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Justin Hohn
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I am a mechanical engineer specializing in advanced clean diesel technology and diesel engines.
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  • AAPL IOS8 Security And Privacy Extend Competitive Advantage

    AAPL is on a roll. After successfully launching its latest iPhones and mobile OS, Apple selected the perfect time to highlight security and privacy.

    Admittedly, there is a defensive aspect to all this in light of the recent iCloud compromise of some celebrities who apparently don't know how easy some simple passwords are hacked. Though this was no fault of Apple's, they were criticized for this breach.

    That incident continues to fade as security takes center stage with the launch of Apple Pay.

    Which makes now the perfect time to highlight to superior privacy and security features of iOS 8. It's difficult to read Apple's page on privacy without some striking observations.

    First, this is a real competitive advantage relative to Android. Even if such security features existed in an Android format, the fragment nature of that OS would prevent wide adoption. Android users are at the mercy of their carriers and their hardware.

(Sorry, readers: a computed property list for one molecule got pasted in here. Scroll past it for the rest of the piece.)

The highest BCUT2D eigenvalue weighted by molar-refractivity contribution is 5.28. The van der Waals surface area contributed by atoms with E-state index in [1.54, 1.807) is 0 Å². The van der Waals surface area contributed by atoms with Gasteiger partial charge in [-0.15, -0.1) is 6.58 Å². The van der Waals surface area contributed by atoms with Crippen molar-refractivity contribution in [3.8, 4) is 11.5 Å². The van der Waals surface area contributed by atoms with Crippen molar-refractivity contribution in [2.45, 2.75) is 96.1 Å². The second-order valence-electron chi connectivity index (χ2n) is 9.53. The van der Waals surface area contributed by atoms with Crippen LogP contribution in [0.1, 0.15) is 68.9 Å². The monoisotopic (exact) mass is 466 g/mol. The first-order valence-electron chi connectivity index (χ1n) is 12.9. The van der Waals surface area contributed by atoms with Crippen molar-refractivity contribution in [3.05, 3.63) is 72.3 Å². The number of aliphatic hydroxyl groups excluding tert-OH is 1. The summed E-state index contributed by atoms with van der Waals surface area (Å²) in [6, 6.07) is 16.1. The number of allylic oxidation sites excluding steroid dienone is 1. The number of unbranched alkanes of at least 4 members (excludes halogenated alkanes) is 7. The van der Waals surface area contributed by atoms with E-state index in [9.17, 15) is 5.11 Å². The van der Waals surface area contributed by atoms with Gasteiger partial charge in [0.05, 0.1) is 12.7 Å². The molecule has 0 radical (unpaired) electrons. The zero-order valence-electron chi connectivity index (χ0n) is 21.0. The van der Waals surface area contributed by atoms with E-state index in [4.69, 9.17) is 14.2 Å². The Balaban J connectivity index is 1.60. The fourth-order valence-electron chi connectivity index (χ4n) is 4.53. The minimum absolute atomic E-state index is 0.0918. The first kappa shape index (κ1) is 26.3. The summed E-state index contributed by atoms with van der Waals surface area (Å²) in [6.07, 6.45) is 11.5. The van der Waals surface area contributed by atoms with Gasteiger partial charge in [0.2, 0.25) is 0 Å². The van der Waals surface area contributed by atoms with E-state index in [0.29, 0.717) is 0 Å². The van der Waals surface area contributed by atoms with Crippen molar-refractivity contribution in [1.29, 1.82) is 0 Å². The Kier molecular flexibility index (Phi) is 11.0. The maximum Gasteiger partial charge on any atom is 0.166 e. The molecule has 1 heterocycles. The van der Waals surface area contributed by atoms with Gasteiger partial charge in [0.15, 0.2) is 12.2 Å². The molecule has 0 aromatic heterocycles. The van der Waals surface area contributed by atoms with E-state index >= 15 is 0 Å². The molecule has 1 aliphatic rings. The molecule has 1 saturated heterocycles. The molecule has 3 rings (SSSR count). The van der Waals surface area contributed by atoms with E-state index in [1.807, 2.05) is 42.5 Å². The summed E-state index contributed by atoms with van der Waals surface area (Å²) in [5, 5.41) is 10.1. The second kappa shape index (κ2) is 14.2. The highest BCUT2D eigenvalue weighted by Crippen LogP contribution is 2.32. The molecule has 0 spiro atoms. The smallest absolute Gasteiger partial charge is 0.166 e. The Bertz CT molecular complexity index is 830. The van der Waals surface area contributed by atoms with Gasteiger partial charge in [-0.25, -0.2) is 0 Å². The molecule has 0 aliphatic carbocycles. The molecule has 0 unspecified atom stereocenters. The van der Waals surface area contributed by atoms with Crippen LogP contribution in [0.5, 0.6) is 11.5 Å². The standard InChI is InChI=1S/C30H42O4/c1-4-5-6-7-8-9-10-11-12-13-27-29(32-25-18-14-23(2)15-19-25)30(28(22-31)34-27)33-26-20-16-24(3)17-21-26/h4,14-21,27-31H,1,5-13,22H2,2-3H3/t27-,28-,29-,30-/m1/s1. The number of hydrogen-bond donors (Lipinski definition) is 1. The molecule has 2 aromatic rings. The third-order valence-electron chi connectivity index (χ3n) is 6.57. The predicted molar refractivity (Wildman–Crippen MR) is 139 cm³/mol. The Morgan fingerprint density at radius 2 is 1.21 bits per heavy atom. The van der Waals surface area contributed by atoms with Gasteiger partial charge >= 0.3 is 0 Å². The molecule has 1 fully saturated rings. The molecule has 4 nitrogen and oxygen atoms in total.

Secondly, this could be viewed as a less-than-subtle stab at FB and GOOG. Apple takes pains to highlight how its business does not depend on datamining its users because it sells no advertising.

    What if Facebook and Google adopted similar policies with regard to datamining their users? What happens to the value of their advertising business model if the data used to target those ads is no longer captured?

    Then there's the enterprise aspect to all this. BBRY has been clinging to life primarily on enterprise security and device management. If Apple has taken away the security advantage and (with the recent partnership with IBM) is positioning itself to move big into device management, then what does BBRY have left?

    Apple is starting to look a little like AOL in the late 1990s in that just when the consensus was that the company had grown as big as it possibly could, it went on another explosive growth run that saw many investors who sold too early forfeiting several hundred percent additional growth.

    It's looking quite possible now that Apple may achieve--and justify-- another $200b of market cap. Staggering.

    Tags: AAPL, GOOG, BBRY, FB
    Sep 18 9:13 AM | Link | 3 Comments
  • Facebook's Ad Hoc Business Model Is Unsustainable

    FB is making news again, this time with the recent announcement that it will acquire WhatsApp, the developer of the eponymous messaging app. I believe that this acquisition should further convince astute observers that Facebook's business model is a mess, and only speculators hoping for a bigger sucker can justify purchasing the stock.